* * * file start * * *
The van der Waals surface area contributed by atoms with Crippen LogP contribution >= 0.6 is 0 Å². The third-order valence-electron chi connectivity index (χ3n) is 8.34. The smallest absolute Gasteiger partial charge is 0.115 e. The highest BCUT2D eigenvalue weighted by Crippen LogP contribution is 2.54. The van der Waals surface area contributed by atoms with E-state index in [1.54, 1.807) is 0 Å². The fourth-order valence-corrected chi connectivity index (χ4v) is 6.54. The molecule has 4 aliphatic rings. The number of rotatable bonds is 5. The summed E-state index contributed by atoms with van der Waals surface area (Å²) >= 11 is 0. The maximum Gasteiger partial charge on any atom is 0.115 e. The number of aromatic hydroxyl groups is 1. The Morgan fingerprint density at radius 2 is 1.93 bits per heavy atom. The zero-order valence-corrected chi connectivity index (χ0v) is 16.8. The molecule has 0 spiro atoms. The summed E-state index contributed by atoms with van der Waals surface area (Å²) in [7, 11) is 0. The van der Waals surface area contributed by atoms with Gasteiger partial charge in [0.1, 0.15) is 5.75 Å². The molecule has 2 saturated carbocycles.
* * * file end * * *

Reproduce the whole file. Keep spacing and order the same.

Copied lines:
The van der Waals surface area contributed by atoms with Crippen LogP contribution >= 0.6 is 0 Å². The third-order valence-electron chi connectivity index (χ3n) is 8.34. The smallest absolute Gasteiger partial charge is 0.115 e. The highest BCUT2D eigenvalue weighted by Crippen LogP contribution is 2.54. The van der Waals surface area contributed by atoms with E-state index in [1.54, 1.807) is 0 Å². The fourth-order valence-corrected chi connectivity index (χ4v) is 6.54. The molecule has 4 aliphatic rings. The number of rotatable bonds is 5. The summed E-state index contributed by atoms with van der Waals surface area (Å²) >= 11 is 0. The maximum Gasteiger partial charge on any atom is 0.115 e. The number of aromatic hydroxyl groups is 1. The Morgan fingerprint density at radius 2 is 1.93 bits per heavy atom. The zero-order valence-corrected chi connectivity index (χ0v) is 16.8. The molecule has 0 spiro atoms. The summed E-state index contributed by atoms with van der Waals surface area (Å²) in [7, 11) is 0. The van der Waals surface area contributed by atoms with Gasteiger partial charge in [0.1, 0.15) is 5.75 Å². The molecule has 2 saturated carbocycles.